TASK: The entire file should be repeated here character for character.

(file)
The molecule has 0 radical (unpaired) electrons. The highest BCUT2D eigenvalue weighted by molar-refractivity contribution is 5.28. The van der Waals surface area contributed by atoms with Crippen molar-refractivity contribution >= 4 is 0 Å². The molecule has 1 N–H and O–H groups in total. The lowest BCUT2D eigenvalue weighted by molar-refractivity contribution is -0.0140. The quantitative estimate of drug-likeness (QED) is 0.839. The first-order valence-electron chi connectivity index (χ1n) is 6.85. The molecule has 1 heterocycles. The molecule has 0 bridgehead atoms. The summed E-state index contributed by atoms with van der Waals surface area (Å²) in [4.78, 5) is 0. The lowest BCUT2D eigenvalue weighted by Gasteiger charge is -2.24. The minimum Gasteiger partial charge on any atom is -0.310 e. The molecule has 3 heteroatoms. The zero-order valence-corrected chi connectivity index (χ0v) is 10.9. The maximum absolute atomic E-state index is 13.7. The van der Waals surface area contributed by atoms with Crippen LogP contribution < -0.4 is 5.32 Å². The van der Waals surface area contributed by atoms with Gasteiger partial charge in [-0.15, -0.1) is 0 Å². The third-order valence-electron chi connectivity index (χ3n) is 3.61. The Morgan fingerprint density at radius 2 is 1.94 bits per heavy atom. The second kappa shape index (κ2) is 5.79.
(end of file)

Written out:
The molecule has 0 radical (unpaired) electrons. The highest BCUT2D eigenvalue weighted by molar-refractivity contribution is 5.28. The van der Waals surface area contributed by atoms with Crippen molar-refractivity contribution >= 4 is 0 Å². The molecule has 1 N–H and O–H groups in total. The lowest BCUT2D eigenvalue weighted by molar-refractivity contribution is -0.0140. The quantitative estimate of drug-likeness (QED) is 0.839. The first-order valence-electron chi connectivity index (χ1n) is 6.85. The molecule has 1 heterocycles. The molecule has 0 bridgehead atoms. The summed E-state index contributed by atoms with van der Waals surface area (Å²) in [4.78, 5) is 0. The lowest BCUT2D eigenvalue weighted by Gasteiger charge is -2.24. The minimum Gasteiger partial charge on any atom is -0.310 e. The molecule has 3 heteroatoms. The zero-order valence-corrected chi connectivity index (χ0v) is 10.9. The maximum absolute atomic E-state index is 13.7. The van der Waals surface area contributed by atoms with Crippen LogP contribution < -0.4 is 5.32 Å². The van der Waals surface area contributed by atoms with Gasteiger partial charge in [-0.15, -0.1) is 0 Å². The third-order valence-electron chi connectivity index (χ3n) is 3.61. The Morgan fingerprint density at radius 2 is 1.94 bits per heavy atom. The second kappa shape index (κ2) is 5.79.